Three days after he was gone, we found the escaped prisoner. He had been hiding in the desolation of a dug-out mining area, a wilderness of blazing rocks where never a blade of green could grow for cover from the sun's blistering glare. Things had gone fairly easily for him at first, nevertheless, for he had been able to feed with his friends at night in the Chinese location, and stay hidden with them until the dark before dawn. But on the third or fourth morning, scrambling down steep crags back into his hiding-place, he had had a fall which, though it broke no bones, so terribly bruised and wrenched his frail body that he could no longer walk. He had lain trapped and starving and flayed raw in the furnace heat of that inferno for five days before our search patrols found him. His bruises were found to have gone gangrenous when he was brought to hospital. He died a day or two later.
His death was the signal for an instant strike by the Chinese labourers. A deputation told the manager that they would remain out until repatriated unless the government agreed to their terms. The terms were that the whole police force, as a gesture of contrition for what they called Teakai's murder of their comrade, should follow the dead man's body to the graveside with uniforms stripped of buttons, badges, stripes, or any other kind of distinguishing mark.
The manager referred this ultimatum to me. His note arrived just as all the strikers came streaming up the hillside to surround our lonely office, and as our Chinese interpreter put it, "to plead aloud for reasonable conference with some honourable representative of the government."
As I looked over the verandah rail at that yelling mob, it came to me that, whatever else might happen, this must be the end of my official career. A man was dead who would page 165have been alive but for his escape from prison—who would never have wanted to escape but for the savagery of a policeman —who could not have suffered that savagery had I, the man in charge, been a hundred per cent on my job. Yet, responsible as the government had become through me, there could be no question of accepting either their mistaken charge of murder or their half-malicious, half-piteous plan to humiliate the police. Not even the ghost of a compromise on those two points was possible, and, as surely as I ruled them out of court, the strike would be on. There would probably be riots, too, judging from the temper of the crowd already.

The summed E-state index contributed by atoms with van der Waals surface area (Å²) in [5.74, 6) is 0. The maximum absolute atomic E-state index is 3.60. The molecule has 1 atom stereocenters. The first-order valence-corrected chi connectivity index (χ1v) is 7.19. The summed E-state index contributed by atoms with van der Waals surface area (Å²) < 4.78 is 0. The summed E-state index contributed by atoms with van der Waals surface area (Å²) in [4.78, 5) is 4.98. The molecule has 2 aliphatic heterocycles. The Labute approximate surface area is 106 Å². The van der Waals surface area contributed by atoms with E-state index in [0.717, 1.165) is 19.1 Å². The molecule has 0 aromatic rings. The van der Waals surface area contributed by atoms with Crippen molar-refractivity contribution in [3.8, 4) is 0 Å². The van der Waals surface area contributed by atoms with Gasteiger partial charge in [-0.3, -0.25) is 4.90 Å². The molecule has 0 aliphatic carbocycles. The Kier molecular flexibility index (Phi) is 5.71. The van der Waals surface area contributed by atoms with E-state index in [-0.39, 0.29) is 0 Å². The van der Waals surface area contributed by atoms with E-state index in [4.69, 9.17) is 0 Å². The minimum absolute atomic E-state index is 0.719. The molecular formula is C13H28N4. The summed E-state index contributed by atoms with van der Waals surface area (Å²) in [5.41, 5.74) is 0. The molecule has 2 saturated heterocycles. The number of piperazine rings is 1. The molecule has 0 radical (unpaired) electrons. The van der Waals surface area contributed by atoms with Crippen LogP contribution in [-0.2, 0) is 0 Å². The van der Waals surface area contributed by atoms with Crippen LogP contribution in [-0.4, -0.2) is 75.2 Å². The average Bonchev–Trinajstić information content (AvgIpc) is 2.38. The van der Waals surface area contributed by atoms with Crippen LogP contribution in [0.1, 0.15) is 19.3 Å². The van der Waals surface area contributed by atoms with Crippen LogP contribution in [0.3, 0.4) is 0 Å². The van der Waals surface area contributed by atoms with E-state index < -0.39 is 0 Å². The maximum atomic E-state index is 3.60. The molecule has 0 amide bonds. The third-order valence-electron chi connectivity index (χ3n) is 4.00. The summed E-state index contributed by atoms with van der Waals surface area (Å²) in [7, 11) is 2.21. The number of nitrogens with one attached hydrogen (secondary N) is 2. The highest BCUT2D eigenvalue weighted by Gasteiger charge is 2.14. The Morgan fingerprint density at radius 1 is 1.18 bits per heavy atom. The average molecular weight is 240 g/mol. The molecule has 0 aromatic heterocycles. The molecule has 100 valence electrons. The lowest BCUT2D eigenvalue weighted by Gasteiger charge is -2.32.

There was a boulder-strewn space over-arched by coconut palms on the hillside below the office. While the interpreter invited them to meet me there, I walked down to a shaded rock a little higher than the rest. They let me through in silence, but making only just enough room for passageway. I shall remember until I die the acrid reek of phosphate dust and sweat that closed around me in those moments. All the crude toil and poverty of their lives seemed summed up in it. I was wrung with a sudden, shamed sense of the gross handicaps they suffered, the cushioned ease of my own lot. It did nothing to lighten my feeling of personal guilt towards them and the dead man as I waited for everyone to find seats.
They said their say quietly to begin with; but it was hopeless from the start; since leaving the manager, their committee had stiffened the terms: in addition to the humiliation of the police, they now required the recall of Teakai from Tarawa and his trial for murder. We argued round that single point quite uselessly for two hours, I doing nothing but explain why I couldn't agree, they retorting with ever-mounting clamour that nothing but a murder trial would satisfy them. We had not even began on the matter of the funeral when a wild fellow whom we called Peter the Painter leapt from his seat, yelled at the rest to follow him and started to walk off. They were all on their feet together then, screaming at the interpreter with brandished fists.page 166